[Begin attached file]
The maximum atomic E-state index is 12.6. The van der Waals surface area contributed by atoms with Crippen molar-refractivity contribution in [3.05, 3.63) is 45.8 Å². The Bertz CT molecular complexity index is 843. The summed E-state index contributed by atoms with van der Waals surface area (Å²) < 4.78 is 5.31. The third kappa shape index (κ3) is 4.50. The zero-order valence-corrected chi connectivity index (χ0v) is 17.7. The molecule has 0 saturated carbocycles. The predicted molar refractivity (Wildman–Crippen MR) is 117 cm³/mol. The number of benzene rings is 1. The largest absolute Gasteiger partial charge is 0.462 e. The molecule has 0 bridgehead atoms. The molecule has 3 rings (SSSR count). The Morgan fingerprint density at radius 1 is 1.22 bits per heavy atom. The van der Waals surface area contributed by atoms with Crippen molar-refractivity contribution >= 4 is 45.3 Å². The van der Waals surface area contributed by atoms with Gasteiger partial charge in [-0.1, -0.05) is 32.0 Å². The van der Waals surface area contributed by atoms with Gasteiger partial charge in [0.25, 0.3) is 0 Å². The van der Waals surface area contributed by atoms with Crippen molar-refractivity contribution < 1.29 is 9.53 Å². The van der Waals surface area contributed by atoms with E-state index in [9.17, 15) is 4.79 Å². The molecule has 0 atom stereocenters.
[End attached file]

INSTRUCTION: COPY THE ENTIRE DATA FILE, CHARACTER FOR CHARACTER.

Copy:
The maximum atomic E-state index is 12.6. The van der Waals surface area contributed by atoms with Crippen molar-refractivity contribution in [3.05, 3.63) is 45.8 Å². The Bertz CT molecular complexity index is 843. The summed E-state index contributed by atoms with van der Waals surface area (Å²) < 4.78 is 5.31. The third kappa shape index (κ3) is 4.50. The zero-order valence-corrected chi connectivity index (χ0v) is 17.7. The molecule has 0 saturated carbocycles. The predicted molar refractivity (Wildman–Crippen MR) is 117 cm³/mol. The number of benzene rings is 1. The largest absolute Gasteiger partial charge is 0.462 e. The molecule has 0 bridgehead atoms. The molecule has 3 rings (SSSR count). The Morgan fingerprint density at radius 1 is 1.22 bits per heavy atom. The van der Waals surface area contributed by atoms with Crippen molar-refractivity contribution >= 4 is 45.3 Å². The van der Waals surface area contributed by atoms with Gasteiger partial charge in [-0.1, -0.05) is 32.0 Å². The van der Waals surface area contributed by atoms with Gasteiger partial charge in [0.25, 0.3) is 0 Å². The van der Waals surface area contributed by atoms with Crippen molar-refractivity contribution < 1.29 is 9.53 Å². The van der Waals surface area contributed by atoms with E-state index in [9.17, 15) is 4.79 Å². The molecule has 0 atom stereocenters.